The state where John Scopes was tried and convicted in 1925 for teaching evolution again wants to restrict what students can be told about the origins of man.
The Tennessee Senate is considering legislation to fire any teacher who presents evolution as fact. The bill was expected to pass during Monday night's session but instead was sent back to committee for study of six proposed amendments.
The amendments included one that would have protected teachers who wanted to teach the Biblical theories of creation along with evolution. Another, passed on a voice vote, changed the wording to say a teacher "could" be fired instead of "shall" be fired.
The bill had been expected to pass despite an attorney general's opinion it violates the constitutional separation of church and state.
Already this year, Tennessee senators have gone on record in favor of displaying the Ten Commandments in churches, schools, businesses and homes for 10 days in May, and against same-sex marriages.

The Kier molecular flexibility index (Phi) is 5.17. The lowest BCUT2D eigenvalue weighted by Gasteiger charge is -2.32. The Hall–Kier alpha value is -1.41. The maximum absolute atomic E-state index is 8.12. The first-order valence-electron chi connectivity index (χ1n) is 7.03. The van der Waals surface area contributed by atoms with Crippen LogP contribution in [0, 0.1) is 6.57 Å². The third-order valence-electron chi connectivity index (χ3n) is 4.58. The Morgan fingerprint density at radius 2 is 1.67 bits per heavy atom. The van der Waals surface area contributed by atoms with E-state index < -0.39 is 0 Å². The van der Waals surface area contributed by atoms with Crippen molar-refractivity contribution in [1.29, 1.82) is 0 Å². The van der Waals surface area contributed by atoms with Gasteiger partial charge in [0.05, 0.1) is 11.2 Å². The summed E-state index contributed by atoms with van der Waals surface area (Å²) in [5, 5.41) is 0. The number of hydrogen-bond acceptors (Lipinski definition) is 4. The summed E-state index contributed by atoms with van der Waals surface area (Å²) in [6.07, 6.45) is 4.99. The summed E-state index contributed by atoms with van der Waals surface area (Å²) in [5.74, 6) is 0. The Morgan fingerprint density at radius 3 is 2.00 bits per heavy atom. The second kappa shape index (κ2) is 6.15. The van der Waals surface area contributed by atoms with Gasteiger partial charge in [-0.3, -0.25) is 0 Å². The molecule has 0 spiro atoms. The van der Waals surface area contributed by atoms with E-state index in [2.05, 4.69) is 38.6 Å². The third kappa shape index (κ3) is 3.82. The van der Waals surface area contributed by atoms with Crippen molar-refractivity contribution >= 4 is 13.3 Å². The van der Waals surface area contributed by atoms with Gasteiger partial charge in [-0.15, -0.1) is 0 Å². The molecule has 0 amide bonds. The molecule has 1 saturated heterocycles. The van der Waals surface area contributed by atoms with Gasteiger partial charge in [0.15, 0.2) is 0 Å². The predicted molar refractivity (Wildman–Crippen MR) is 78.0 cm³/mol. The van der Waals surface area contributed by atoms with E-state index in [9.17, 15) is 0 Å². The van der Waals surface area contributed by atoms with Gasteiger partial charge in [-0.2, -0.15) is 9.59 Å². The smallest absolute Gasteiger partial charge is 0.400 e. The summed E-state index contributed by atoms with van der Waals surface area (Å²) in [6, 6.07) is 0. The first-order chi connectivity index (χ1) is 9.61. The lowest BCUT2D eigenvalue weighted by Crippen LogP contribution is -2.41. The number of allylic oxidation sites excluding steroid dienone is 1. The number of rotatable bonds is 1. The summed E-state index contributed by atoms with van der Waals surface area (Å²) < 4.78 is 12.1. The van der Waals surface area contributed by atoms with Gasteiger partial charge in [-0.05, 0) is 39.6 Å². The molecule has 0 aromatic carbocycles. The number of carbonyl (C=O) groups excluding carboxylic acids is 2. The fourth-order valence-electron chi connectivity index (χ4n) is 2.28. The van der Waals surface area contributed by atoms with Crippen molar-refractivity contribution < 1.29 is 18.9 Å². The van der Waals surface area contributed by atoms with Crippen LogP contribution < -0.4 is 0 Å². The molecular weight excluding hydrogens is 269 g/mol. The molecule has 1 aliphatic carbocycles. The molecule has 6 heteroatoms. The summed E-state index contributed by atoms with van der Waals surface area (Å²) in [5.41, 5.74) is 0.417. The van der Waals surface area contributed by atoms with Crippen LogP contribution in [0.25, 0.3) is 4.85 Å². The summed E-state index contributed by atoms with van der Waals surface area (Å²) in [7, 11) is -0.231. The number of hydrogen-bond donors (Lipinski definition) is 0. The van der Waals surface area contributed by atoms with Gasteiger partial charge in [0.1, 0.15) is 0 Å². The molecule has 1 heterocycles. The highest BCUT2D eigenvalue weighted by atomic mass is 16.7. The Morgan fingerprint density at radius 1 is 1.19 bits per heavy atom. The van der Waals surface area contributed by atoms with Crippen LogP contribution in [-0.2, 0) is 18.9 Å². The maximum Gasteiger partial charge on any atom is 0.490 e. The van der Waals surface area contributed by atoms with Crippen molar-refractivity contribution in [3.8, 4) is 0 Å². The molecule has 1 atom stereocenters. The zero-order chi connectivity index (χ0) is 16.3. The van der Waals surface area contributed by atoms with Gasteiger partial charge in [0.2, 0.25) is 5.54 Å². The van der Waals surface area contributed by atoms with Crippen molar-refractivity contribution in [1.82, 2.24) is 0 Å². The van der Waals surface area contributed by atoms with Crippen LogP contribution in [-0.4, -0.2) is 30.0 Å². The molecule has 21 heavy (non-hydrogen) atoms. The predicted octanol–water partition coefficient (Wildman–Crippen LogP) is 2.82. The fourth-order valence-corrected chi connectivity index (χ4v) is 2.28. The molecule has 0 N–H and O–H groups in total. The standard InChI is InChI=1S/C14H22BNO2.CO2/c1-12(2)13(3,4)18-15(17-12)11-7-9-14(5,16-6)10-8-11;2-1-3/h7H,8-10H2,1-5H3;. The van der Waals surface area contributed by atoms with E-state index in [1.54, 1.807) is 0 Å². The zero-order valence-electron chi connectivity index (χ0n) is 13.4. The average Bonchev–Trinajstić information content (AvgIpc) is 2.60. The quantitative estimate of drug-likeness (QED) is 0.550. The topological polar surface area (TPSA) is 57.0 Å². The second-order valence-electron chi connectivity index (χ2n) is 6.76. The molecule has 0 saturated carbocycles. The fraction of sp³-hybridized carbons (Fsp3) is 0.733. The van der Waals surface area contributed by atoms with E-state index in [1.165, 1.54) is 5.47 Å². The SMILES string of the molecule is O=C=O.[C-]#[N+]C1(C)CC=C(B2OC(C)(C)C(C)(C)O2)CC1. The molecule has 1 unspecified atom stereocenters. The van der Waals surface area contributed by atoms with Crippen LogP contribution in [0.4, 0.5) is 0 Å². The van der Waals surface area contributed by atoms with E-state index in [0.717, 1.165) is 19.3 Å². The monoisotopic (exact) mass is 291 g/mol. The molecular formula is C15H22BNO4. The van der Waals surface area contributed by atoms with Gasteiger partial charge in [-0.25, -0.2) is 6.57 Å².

"This is a trilogy that is making this state a comedy," said Sen. Steve Cohen, a Democrat from Memphis.
The sponsor of the evolution bill is Sen. Tommy Burks, whose home district is 45 miles northwest of Dayton, site of the 1925 Scopes "Monkey trial." He said he introduced the bill because constituents told him evolution was being taught as fact in Tennessee schools. He won't say where.
The bill seems destined to pass the Senate and then the House without significant help from lobbyists. The conservative Eagle Forum has been the most vocal backer of the bill, which some lawmakers said is hard to oppose. …